Mr T H Havelock (B.A. 1900), formerly Fellow of the College, elected to the Royal Society.
In 1915 Armstrong College founded a second chair of applied mathematics so that Havelock could continue at the College as a professor. Of course, World War I took place from 1914 to 1918 but Havelock, because of his injuries from the railing accident, was not medically fit for active military service. He did, however, serve as a lieutenant in the Officers' Training Corps. James Fitzjames Duff (1898-1970), who was appointed as a lecturer in education at Armstrong College in 1922, described Havelock as a colleague (see for example [2]):-
I first knew him when I joined the staff of Armstrong College in 1922 as a junior lecturer. Then, as always, Havelock had a somewhat formal, even austere, outward demeanour. But in his quiet way he was completely sociable. He regularly attended the coffee-sessions in the small underground staff tea-room, not saying much but showing by a twinkle in his eye that he enjoyed the normally frivolous talk and chaff of the junior members. Quite early on I realised his physical disability, when a roof-light in the tea-room broke and fell with a bang and a flash. Havelock fainted, recovering consciousness quickly but so white-faced and shaken that he had to be taken home.
George Dixon Rochester (1908-2001) was an undergraduate at Armstrong College in 1927 and was taught by Havelock. Rochester described attending Havelock's lectures in 1927 (see for example [2]):-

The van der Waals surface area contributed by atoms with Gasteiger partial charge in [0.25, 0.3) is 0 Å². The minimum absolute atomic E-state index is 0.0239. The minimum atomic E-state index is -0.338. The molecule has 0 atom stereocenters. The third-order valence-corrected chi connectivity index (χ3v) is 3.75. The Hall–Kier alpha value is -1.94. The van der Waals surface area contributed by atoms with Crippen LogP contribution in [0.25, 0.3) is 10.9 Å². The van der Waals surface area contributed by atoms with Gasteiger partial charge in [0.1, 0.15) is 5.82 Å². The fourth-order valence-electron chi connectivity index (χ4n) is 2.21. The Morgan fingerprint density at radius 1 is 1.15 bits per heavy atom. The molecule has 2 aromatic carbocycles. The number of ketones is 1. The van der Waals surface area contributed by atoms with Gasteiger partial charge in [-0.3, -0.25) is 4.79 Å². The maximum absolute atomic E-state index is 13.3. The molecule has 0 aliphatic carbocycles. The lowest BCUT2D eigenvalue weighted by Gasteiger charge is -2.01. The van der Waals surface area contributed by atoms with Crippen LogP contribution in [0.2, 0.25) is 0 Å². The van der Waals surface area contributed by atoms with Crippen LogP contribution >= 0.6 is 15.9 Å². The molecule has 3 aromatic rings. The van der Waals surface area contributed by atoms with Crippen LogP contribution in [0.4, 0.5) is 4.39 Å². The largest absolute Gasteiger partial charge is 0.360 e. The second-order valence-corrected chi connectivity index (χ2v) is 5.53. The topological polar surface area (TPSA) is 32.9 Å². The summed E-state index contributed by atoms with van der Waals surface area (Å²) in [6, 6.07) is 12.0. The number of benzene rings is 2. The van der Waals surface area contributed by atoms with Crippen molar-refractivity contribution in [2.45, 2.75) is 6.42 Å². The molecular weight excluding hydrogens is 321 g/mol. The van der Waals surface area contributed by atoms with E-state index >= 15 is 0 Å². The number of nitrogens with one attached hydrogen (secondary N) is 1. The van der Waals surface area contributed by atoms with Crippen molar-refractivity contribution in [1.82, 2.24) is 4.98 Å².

In appearance Havelock was bald, rather slightly built, gentle in voice and movement. He did not "lecture" in the usual sense of the word, but stood at the end of the lecture bench and talked, occasionally moving up to the blackboard. He never used a note, whatever the topic. Havelock was well organised, quietly logical in speech and in his blackboard work, undemonstrative and completely free from any sign of pomp or showmanship. Only when something came out well, a proof, the solution of a problem, some new insight, would he show his feelings and then smile quite charmingly. His style contrasted sharply with that of his distinguished colleague Goldsbrough, who had a rather fussy and bustling manner. Havelock impressed by his thoroughness and his devotion to his subject. He had the knack of making things seem obvious and simple. Indeed, I still remember after forty years his proof of the 46° angle bow wave made by a ship as the interference pattern of the waves produced by a point intermittently breaking the surface of the water as it moves forward.
In 1928 Pure and Applied Mathematics at Armstrong College were merged into a single department with Havelock as head of department. He continued in this role for seventeen years which, in fact, was three more than his retirement age should have allowed. When he reached retirement age in 1942 his professorship was extended for three years, something which was quite exceptional. In fact he had an additional chair during these years. Westcott Stile Abell (1877-1961) was a naval architect who, after working at Lloyds Register of Shipping, had been appointed to the chair of Naval Architecture at Armstrong College in 1928. He retired in 1941 and Havelock acted as Honorary Head of the Department of Naval Architecture for the following three years. This was quite a natural task since Havelock had had close contacts with the Department of Naval Architecture for many years.

We quote from the overview of Havelock's research activities given in [11]:-